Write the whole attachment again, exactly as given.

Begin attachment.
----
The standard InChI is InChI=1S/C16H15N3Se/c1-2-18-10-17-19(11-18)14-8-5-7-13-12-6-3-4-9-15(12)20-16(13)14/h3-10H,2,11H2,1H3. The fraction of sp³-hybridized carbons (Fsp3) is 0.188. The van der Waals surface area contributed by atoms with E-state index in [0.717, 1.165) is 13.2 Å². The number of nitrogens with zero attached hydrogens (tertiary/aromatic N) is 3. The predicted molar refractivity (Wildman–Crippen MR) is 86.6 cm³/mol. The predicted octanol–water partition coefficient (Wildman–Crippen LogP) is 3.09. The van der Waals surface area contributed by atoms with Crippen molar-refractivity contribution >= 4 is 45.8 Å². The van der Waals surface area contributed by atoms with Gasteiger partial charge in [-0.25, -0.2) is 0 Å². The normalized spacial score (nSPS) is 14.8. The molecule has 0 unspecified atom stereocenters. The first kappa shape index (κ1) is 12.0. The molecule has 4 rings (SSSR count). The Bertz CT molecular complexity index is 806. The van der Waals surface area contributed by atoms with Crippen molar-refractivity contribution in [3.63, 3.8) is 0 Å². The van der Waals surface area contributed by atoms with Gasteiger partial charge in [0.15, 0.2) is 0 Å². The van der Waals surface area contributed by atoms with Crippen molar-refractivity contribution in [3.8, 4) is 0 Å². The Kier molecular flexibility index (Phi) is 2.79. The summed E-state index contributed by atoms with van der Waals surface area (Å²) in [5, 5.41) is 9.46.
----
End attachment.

The standard InChI is InChI=1S/C16H15N3Se/c1-2-18-10-17-19(11-18)14-8-5-7-13-12-6-3-4-9-15(12)20-16(13)14/h3-10H,2,11H2,1H3. The fraction of sp³-hybridized carbons (Fsp3) is 0.188. The van der Waals surface area contributed by atoms with E-state index in [0.717, 1.165) is 13.2 Å². The number of nitrogens with zero attached hydrogens (tertiary/aromatic N) is 3. The predicted molar refractivity (Wildman–Crippen MR) is 86.6 cm³/mol. The predicted octanol–water partition coefficient (Wildman–Crippen LogP) is 3.09. The van der Waals surface area contributed by atoms with Crippen molar-refractivity contribution >= 4 is 45.8 Å². The van der Waals surface area contributed by atoms with Gasteiger partial charge in [-0.25, -0.2) is 0 Å². The normalized spacial score (nSPS) is 14.8. The molecule has 0 unspecified atom stereocenters. The first kappa shape index (κ1) is 12.0. The molecule has 4 rings (SSSR count). The Bertz CT molecular complexity index is 806. The van der Waals surface area contributed by atoms with Crippen molar-refractivity contribution in [3.63, 3.8) is 0 Å². The van der Waals surface area contributed by atoms with Gasteiger partial charge in [0.15, 0.2) is 0 Å². The van der Waals surface area contributed by atoms with Crippen molar-refractivity contribution in [3.8, 4) is 0 Å². The Kier molecular flexibility index (Phi) is 2.79. The summed E-state index contributed by atoms with van der Waals surface area (Å²) in [5, 5.41) is 9.46.